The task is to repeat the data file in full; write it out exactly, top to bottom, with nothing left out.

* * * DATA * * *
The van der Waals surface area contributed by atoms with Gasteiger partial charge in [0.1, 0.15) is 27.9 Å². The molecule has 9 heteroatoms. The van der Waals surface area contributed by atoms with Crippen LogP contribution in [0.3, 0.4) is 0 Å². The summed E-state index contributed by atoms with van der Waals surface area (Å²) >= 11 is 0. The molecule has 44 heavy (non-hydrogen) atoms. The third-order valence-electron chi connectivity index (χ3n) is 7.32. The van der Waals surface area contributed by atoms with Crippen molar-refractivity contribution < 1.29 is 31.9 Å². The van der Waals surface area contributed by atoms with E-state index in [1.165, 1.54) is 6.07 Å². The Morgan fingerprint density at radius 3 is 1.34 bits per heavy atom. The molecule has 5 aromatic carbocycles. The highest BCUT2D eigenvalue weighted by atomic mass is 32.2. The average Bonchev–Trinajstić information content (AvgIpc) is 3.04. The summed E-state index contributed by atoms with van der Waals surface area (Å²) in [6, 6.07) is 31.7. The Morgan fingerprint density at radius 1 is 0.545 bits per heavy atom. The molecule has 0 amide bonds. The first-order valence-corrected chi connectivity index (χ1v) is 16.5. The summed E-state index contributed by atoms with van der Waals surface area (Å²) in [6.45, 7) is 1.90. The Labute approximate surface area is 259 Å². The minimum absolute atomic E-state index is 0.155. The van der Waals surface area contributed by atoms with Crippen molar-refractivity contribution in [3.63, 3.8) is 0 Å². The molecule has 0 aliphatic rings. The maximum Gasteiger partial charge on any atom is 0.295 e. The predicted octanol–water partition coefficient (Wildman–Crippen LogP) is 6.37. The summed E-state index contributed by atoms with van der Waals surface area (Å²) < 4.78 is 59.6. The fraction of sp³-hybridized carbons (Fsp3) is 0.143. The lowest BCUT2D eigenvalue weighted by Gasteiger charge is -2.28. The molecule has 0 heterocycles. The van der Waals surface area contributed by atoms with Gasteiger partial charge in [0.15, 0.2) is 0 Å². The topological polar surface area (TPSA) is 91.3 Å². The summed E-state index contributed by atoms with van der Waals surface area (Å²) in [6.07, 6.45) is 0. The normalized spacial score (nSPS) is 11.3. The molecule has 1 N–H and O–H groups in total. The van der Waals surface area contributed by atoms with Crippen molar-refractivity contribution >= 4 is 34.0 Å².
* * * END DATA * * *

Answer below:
The van der Waals surface area contributed by atoms with Gasteiger partial charge in [0.1, 0.15) is 27.9 Å². The molecule has 9 heteroatoms. The van der Waals surface area contributed by atoms with Crippen LogP contribution in [0.3, 0.4) is 0 Å². The summed E-state index contributed by atoms with van der Waals surface area (Å²) >= 11 is 0. The molecule has 44 heavy (non-hydrogen) atoms. The third-order valence-electron chi connectivity index (χ3n) is 7.32. The van der Waals surface area contributed by atoms with Crippen molar-refractivity contribution < 1.29 is 31.9 Å². The van der Waals surface area contributed by atoms with E-state index in [1.165, 1.54) is 6.07 Å². The Morgan fingerprint density at radius 3 is 1.34 bits per heavy atom. The molecule has 5 aromatic carbocycles. The highest BCUT2D eigenvalue weighted by atomic mass is 32.2. The average Bonchev–Trinajstić information content (AvgIpc) is 3.04. The summed E-state index contributed by atoms with van der Waals surface area (Å²) in [6, 6.07) is 31.7. The Morgan fingerprint density at radius 1 is 0.545 bits per heavy atom. The molecule has 0 amide bonds. The first-order valence-corrected chi connectivity index (χ1v) is 16.5. The summed E-state index contributed by atoms with van der Waals surface area (Å²) in [6.45, 7) is 1.90. The Labute approximate surface area is 259 Å². The minimum absolute atomic E-state index is 0.155. The van der Waals surface area contributed by atoms with Crippen molar-refractivity contribution in [3.63, 3.8) is 0 Å². The molecule has 0 aliphatic rings. The maximum Gasteiger partial charge on any atom is 0.295 e. The predicted octanol–water partition coefficient (Wildman–Crippen LogP) is 6.37. The summed E-state index contributed by atoms with van der Waals surface area (Å²) < 4.78 is 59.6. The fraction of sp³-hybridized carbons (Fsp3) is 0.143. The lowest BCUT2D eigenvalue weighted by Gasteiger charge is -2.28. The molecule has 0 heterocycles. The van der Waals surface area contributed by atoms with Gasteiger partial charge in [0.15, 0.2) is 0 Å². The topological polar surface area (TPSA) is 91.3 Å². The summed E-state index contributed by atoms with van der Waals surface area (Å²) in [6.07, 6.45) is 0. The normalized spacial score (nSPS) is 11.3. The molecule has 1 N–H and O–H groups in total. The van der Waals surface area contributed by atoms with Crippen molar-refractivity contribution >= 4 is 34.0 Å².